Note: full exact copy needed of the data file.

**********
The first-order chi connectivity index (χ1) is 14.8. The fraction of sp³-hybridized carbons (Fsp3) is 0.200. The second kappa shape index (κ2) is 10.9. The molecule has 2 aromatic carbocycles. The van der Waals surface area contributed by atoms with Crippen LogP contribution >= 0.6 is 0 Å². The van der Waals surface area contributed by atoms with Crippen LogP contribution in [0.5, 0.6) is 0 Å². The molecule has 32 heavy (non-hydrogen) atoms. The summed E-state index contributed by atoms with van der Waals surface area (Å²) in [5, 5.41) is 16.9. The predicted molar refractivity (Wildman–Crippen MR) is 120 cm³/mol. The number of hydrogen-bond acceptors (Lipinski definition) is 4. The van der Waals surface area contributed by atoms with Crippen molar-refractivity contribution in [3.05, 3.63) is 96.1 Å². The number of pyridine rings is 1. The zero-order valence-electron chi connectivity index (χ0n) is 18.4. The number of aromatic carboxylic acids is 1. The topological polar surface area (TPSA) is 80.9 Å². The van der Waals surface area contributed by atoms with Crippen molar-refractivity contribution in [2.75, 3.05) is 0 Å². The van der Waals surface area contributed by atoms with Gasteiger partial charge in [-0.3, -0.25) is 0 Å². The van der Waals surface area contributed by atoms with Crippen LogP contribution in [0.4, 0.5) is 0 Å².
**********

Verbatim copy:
The first-order chi connectivity index (χ1) is 14.8. The fraction of sp³-hybridized carbons (Fsp3) is 0.200. The second kappa shape index (κ2) is 10.9. The molecule has 2 aromatic carbocycles. The van der Waals surface area contributed by atoms with Crippen LogP contribution >= 0.6 is 0 Å². The van der Waals surface area contributed by atoms with Crippen LogP contribution in [0.5, 0.6) is 0 Å². The molecule has 32 heavy (non-hydrogen) atoms. The summed E-state index contributed by atoms with van der Waals surface area (Å²) in [5, 5.41) is 16.9. The predicted molar refractivity (Wildman–Crippen MR) is 120 cm³/mol. The number of hydrogen-bond acceptors (Lipinski definition) is 4. The van der Waals surface area contributed by atoms with Crippen molar-refractivity contribution in [3.05, 3.63) is 96.1 Å². The number of pyridine rings is 1. The zero-order valence-electron chi connectivity index (χ0n) is 18.4. The number of aromatic carboxylic acids is 1. The topological polar surface area (TPSA) is 80.9 Å². The van der Waals surface area contributed by atoms with Crippen molar-refractivity contribution in [2.75, 3.05) is 0 Å². The van der Waals surface area contributed by atoms with Gasteiger partial charge in [-0.3, -0.25) is 0 Å². The van der Waals surface area contributed by atoms with Crippen LogP contribution in [0.4, 0.5) is 0 Å².